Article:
From a naval perspective, the Chinese People’s Liberation Army Navy (PLAN) is pursuing a mix of high-end and low-end ships and submarines. This strategy would allow the PLAN to spread out across the vast Pacific Ocean in sufficient numbers to locate and interdict U.S. ships. At the high end, China is investing in aircraft carriers, nuclear-powered fast-attack submarines and large surface combatants equipped with advanced radars, surface-to-air missiles (SAMs) and surface-to-surface missiles. While China’s high-end ships are designed to go toe to toe with their American counterparts in battle, Beijing is unlikely to close the United States’ technological head start. Therefore, China is aiming to close the capability gap by fielding mass quantities of low-end ships.
While the United States will not start buying frigates until the 2020s, China is building a new frigate every six weeks. Vast numbers of these low-end ships will increasingly patrol China’s expanding front lines in the western Pacific and Indian Ocean regions. Backed by a growing arsenal of longer-range and more sophisticated air and missile weapons, the Chinese navy will have a highly capable and numerically larger maritime force by the middle of the next decade. If this situation comes to fruition, it could make the projection of U.S. naval power cost prohibitive in the western Pacific, undermining the credibility of our alliance commitments. Indeed, China currently calculates that western Pacific nations—South Korea, Japan, Taiwan, the Philippines and perhaps even Australia—may ultimately align with the Middle Kingdom.
As China develops a comprehensive suite of A2/AD capabilities, Vladimir Putin’s Russia is making a different strategic bet. Faced with a shrinking population and weak economy, Putin has chosen to invest in small numbers of advanced A2/AD systems that pack a tremendous punch. In the past decade, Russia has fielded a new SAM system—the S-400 Triumf—that is highly maneuverable and lethal, with a 250-mile range. What’s more, Putin’s military has employed 1,500-mile Kalibr cruise missiles, recently launching them from a submarine in the Black Sea against targets in Syria. Russian Iskander surface-to-surface missiles are designed to block American entry into the Baltic Sea, the Black Sea or even the eastern Mediterranean.
From a naval perspective, Russia has always prioritized its submarine fleet. The newest Russian submarine—the nuclear-powered Yasen-class guided-missile submarine—should give U.S. naval planners pause. Extremely quiet, difficult to detect, and carrying a heavy load of torpedoes and antiship cruise missiles, one or two Yasens undetected in the Atlantic could effectively halt American efforts to provide relief to NATO allies. If Russia shared the noise-quieting techniques used on the Yasens with China, it could dramatically erode the United States’ technological advantage in the undersea realm.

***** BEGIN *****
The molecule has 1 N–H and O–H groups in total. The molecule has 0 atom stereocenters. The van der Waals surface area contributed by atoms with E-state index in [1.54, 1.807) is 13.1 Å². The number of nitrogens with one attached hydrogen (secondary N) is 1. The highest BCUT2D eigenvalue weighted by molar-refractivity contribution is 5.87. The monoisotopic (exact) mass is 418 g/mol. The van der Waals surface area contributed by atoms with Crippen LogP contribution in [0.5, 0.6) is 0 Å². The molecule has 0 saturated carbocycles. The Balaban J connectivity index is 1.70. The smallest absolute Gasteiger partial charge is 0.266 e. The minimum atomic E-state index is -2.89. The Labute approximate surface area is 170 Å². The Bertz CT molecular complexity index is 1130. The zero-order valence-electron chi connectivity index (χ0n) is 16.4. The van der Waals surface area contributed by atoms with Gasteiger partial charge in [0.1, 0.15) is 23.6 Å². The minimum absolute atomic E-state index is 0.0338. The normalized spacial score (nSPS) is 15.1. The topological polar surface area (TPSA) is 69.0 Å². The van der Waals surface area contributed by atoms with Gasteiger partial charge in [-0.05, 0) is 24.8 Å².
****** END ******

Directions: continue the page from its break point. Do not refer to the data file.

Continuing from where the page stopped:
Iran presents a different set of challenges. As a regional power, its naval operations are largely constrained to the Arabian Gulf and the Gulf of Oman (although Iran has attempted to deploy some ships beyond its near seas). However, Iran directly overlooks the Strait of Hormuz, through which some 20 percent of the world’s petroleum passes. Hormuz is only twenty miles across at its narrowest point, and its shipping channel, where deep-draft tankers pass, is only a few miles wide. Assuring access to this maritime “choke point” is clearly a vital interest for the United States and many of its allies and partners.
Iran is developing low-end A2/AD capabilities to threaten access to Hormuz in a crisis. While the Iranian Navy is comprised of small frigates and diesel-electric submarines (purchased from Russia), Iran’s other maritime force—the Islamic Revolutionary Guard Corps (IRGC) Navy—presents the real A2/AD problem for U.S. naval forces.
The IRGC Navy specializes in small torpedo, missile and patrol boats. Operating in the relatively calm waters of the Arabian Gulf, IRGC fast boats could operate in large “swarm” formations, running in swiftly and cutting across the bows of American and allied warships. Swarming boat attacks could deter or overwhelm U.S. naval forces by sheer numbers, sacrificing many boats to get one technologically advanced ship. The swarm-boat scenario is a serious operational challenge: In 2000, the Arleigh Burke–class destroyer USS Cole was nearly sunk by terrorists operating a simple motorboat in Yemen.
Just as our maritime interests have evolved, so have the threats to U.S. power projection from the sea. Our adversaries and potential opponents are racing forward to develop A2/AD capabilities to create maritime “keep-out zones.”